The conservation efforts by the local communities are spread over different localities of Loktak lake surface area. Legally most of the area under community conservation falls under the jurisdiction of the Revenue Department of Manipur, which includes settlements, agricultural lands and fish farms in the lake periphery. The areas where community conservation is active are:
• The Birahari Pat Migratory waterfowl habitat (approximately 400 ha waterbody). This area is located around 2-3 km offshore from the Khoijuman village on the western side of lake. The single largest population of waterfowl seen here is the Uren porom (Common Coot);
• Keibul Lamjao National Park (KLNP) (4050 ha on the southern end of lake);
• Lake shoreline fish farms (Migratory waterfowl habitat, approx. 4-5 hectare area, covering around 4 to 6 km area in length) and adjacent waterbody in Nongmaikhong and Khordak village areas (on the south-eastern side of lake and also south-east of KLNP). This area is outside the KLNP but in its immediate proximity. Around 14 species of waterfowl and avifauna have been sighted in this area. Some of the species are nganu thanggong (Ruddy Shelduck), nganu khara (Northern Shoveller), thanggong mal (Eurasian wigeon), iruppi (ferruginous pochard), tharoichabi (Asian openbill), meitunga (northern pintail), nganu pirel (spotbill duck), thoidingam (gadwall), utsai saingou (grey heron), tingi (lesser whistling teal), etc.
The distance between the Nongmaikhong-Khordak community initiative area and the proposed bird sanctuary at Pumlen Pat is less than half a kilometre, separated by the Manipur River. Pumlen Pat is similar in its features to Loktak lake. The migratory waterfowl feeding in the NongmaikhongKhordak area rest at Pumlen Pat at night.
The Loktak lake is associated with folk legends and cultural beliefs of the Manipuri people. The religious temperament of the people finds expression in the different religious worships and folk art performances, such as the projection of the Loktak Lake as the ‘mirror of Manipuri civilization‘.
The sangai is a legendary beast (as embodied in the form of Kangla Sha, which is the official emblem of the Manipur government) is best explained as the representative cultural and social identity of Manipur. The sangai is also the official state animal of Manipur. That is one of the reasons that the conservation of the sangai and its habitat has been stressed upon by the local people. Another reason is that it is today a precious asset of the state, found nowhere else in the world. The sangai population had reduced to about 14 in 1974 in the state. According to a survey in February 2003 there are now claimed to be 180 of them.1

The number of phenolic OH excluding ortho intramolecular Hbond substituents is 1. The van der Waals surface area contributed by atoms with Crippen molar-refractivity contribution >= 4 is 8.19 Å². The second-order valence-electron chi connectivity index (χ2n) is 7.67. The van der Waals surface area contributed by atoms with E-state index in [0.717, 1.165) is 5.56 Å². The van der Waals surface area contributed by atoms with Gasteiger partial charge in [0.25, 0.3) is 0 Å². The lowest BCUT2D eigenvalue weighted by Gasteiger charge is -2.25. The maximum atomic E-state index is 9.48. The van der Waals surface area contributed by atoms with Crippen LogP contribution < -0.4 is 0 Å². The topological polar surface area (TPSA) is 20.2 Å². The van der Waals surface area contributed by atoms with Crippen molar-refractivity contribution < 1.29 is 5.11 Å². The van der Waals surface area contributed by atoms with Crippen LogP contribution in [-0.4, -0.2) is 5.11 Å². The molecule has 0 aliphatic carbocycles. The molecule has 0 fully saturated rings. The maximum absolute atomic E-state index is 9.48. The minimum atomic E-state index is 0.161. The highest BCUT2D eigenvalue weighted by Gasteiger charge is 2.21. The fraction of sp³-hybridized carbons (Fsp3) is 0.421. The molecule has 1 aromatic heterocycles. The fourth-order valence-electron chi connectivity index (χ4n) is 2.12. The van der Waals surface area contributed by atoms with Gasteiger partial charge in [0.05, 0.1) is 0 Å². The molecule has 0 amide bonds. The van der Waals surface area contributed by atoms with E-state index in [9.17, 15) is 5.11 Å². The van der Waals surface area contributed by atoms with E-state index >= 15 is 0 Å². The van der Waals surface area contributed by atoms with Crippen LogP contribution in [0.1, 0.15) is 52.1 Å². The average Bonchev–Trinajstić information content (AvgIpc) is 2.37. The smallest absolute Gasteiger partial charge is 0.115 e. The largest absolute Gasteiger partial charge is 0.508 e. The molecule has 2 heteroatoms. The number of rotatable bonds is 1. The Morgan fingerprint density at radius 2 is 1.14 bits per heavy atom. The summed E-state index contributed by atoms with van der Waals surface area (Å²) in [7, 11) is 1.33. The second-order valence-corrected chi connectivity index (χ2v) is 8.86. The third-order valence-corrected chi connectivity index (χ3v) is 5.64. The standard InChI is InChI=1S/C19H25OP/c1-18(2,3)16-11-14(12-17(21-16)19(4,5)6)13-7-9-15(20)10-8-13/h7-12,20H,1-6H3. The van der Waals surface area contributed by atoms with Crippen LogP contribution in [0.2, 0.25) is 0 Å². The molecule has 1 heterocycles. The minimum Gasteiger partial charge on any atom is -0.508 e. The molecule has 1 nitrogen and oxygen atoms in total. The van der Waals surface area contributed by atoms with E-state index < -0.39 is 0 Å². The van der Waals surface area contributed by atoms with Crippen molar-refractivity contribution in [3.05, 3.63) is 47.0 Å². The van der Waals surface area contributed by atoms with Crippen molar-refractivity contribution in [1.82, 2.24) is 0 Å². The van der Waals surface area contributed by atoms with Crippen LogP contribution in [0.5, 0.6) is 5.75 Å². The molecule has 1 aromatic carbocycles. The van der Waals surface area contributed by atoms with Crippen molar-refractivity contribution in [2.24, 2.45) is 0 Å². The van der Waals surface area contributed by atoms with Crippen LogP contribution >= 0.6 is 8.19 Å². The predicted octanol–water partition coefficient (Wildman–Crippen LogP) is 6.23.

The alarming results of the LHEP led to the initial stirrings of the need for conservation among some locals and environmental groups in the mid-1980s. They (mainly the meiteis) realized and decided to react to the undesired developments in the lake, which were detrimental to the health of humans, wildlife and the lake ecosystem.
In the years following the commissioning of the Ithai barrage of LHEP, the local people living in the lake area rose in agitation against the adverse impacts of the barrage, such as the artificial flooding of their settlement lands and loss of their paddy fields. This mass movement ultimately forced the Manipur government to set up the Loktak Development Authority (LDA) to address some of the problems. However, the government neither had a concrete plan for conservation of the lake ecosystem nor for the wildlife.
The vacuum created by the lack of a government policy on conservation of the wildlife was felt by the local people living in the immediate vicinity of the KLNP, where there were several cases of poaching and unnatural deaths of wildlife such as by drowning. This provided the impetus to the local people to do something positive for the deteriorating conditions of the lake and the wildlife.
Around 1991, some of the concerned individuals and non-governmental organisations met and decided to form a collective body for the cause of the lake and the wildlife dependent on the lake. They formed an association called Environmental Social Reformation and Sangai Protection Forum—known as ESRSPF, or sometimes simply as the Sangai Forum or just as the Forum—with an initial membership of around 30 local youth clubs and voluntary organizations based in the KLNP and Loktak lake areas.
The issue of protection and conservation of the much-revered sangai and the other wildlife living in KLNP including the migratory waterfowl, and the health of the lake, which is the source of life and reverence for the people, were the thrust of the campaign. The initiative progressed slowly yet steadily. It gradually picked up from a few individuals’ concern to a mass movement all along the lake shoreline by the mid-1990s.
Grassroots-level public meetings, nature camps, workshops, etc. were organized by ESRSPF to spread the message of the need to conserve the Loktak lake biodiversity. The locals received help from Imphal-based environmental organisations, like the Manipur Association for Science and Society (MASS), and experts from the Manipur University, Dhanamanjuri College of Science and others. Efforts to highlight the plight of Loktak lake were made through various means like loud protests, writings in newspapers and magazines, projection in films and video, ballads, lectures, etc. at local, regional, national and international levels.
An annual ‘Loktak Day’ celebration is organised each year in October in places like Thanga, Komlakhong and Nongmaikhong to highlight the conditions of the lake and the need to conserve it. As a part of the celebration, meetings, seminars and cultural programmes are organised. Although organised at the people’s level, this celebration has a political overtone in the sense that potential politicians based in the Loktak lake area take the leading part in the celebrations.